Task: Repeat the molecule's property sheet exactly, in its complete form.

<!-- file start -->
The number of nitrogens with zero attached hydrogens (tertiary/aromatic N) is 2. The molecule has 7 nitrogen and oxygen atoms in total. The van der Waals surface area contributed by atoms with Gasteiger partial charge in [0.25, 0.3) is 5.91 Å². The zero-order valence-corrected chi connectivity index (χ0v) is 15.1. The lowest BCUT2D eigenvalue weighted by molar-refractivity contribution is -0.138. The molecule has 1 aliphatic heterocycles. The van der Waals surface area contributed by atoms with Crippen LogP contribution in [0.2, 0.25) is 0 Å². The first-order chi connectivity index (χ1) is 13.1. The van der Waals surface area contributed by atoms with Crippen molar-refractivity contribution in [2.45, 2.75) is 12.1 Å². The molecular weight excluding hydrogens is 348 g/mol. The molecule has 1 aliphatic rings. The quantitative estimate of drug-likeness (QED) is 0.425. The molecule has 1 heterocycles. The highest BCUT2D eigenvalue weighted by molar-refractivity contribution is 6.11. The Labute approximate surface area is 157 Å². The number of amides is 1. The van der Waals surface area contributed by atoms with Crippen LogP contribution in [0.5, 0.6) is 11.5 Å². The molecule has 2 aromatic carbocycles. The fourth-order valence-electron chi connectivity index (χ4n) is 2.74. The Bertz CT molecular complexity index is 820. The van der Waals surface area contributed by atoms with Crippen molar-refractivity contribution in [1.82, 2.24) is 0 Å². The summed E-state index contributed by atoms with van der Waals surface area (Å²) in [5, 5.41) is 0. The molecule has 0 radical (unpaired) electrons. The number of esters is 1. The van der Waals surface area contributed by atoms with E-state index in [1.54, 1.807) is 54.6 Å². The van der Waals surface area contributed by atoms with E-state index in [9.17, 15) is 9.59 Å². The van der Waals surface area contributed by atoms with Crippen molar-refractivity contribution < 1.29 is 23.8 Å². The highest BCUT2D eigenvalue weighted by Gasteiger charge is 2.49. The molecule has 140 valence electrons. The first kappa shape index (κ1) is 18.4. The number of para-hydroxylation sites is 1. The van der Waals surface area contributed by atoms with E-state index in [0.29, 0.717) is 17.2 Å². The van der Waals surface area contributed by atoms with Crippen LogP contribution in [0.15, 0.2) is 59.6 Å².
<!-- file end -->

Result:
The number of nitrogens with zero attached hydrogens (tertiary/aromatic N) is 2. The molecule has 7 nitrogen and oxygen atoms in total. The van der Waals surface area contributed by atoms with Gasteiger partial charge in [0.25, 0.3) is 5.91 Å². The zero-order valence-corrected chi connectivity index (χ0v) is 15.1. The lowest BCUT2D eigenvalue weighted by molar-refractivity contribution is -0.138. The molecule has 1 aliphatic heterocycles. The van der Waals surface area contributed by atoms with Crippen LogP contribution in [0.2, 0.25) is 0 Å². The first-order chi connectivity index (χ1) is 13.1. The van der Waals surface area contributed by atoms with Crippen molar-refractivity contribution in [2.45, 2.75) is 12.1 Å². The molecular weight excluding hydrogens is 348 g/mol. The molecule has 1 aliphatic rings. The quantitative estimate of drug-likeness (QED) is 0.425. The molecule has 1 heterocycles. The highest BCUT2D eigenvalue weighted by molar-refractivity contribution is 6.11. The Labute approximate surface area is 157 Å². The number of amides is 1. The van der Waals surface area contributed by atoms with Crippen LogP contribution in [0.5, 0.6) is 11.5 Å². The molecule has 2 aromatic carbocycles. The fourth-order valence-electron chi connectivity index (χ4n) is 2.74. The Bertz CT molecular complexity index is 820. The van der Waals surface area contributed by atoms with Crippen molar-refractivity contribution in [1.82, 2.24) is 0 Å². The summed E-state index contributed by atoms with van der Waals surface area (Å²) in [5, 5.41) is 0. The molecule has 0 radical (unpaired) electrons. The number of esters is 1. The van der Waals surface area contributed by atoms with E-state index in [1.54, 1.807) is 54.6 Å². The van der Waals surface area contributed by atoms with E-state index in [9.17, 15) is 9.59 Å². The van der Waals surface area contributed by atoms with Crippen molar-refractivity contribution < 1.29 is 23.8 Å². The highest BCUT2D eigenvalue weighted by Gasteiger charge is 2.49. The molecule has 140 valence electrons. The first kappa shape index (κ1) is 18.4. The number of para-hydroxylation sites is 1. The van der Waals surface area contributed by atoms with E-state index in [0.29, 0.717) is 17.2 Å². The van der Waals surface area contributed by atoms with Crippen LogP contribution in [0.15, 0.2) is 59.6 Å².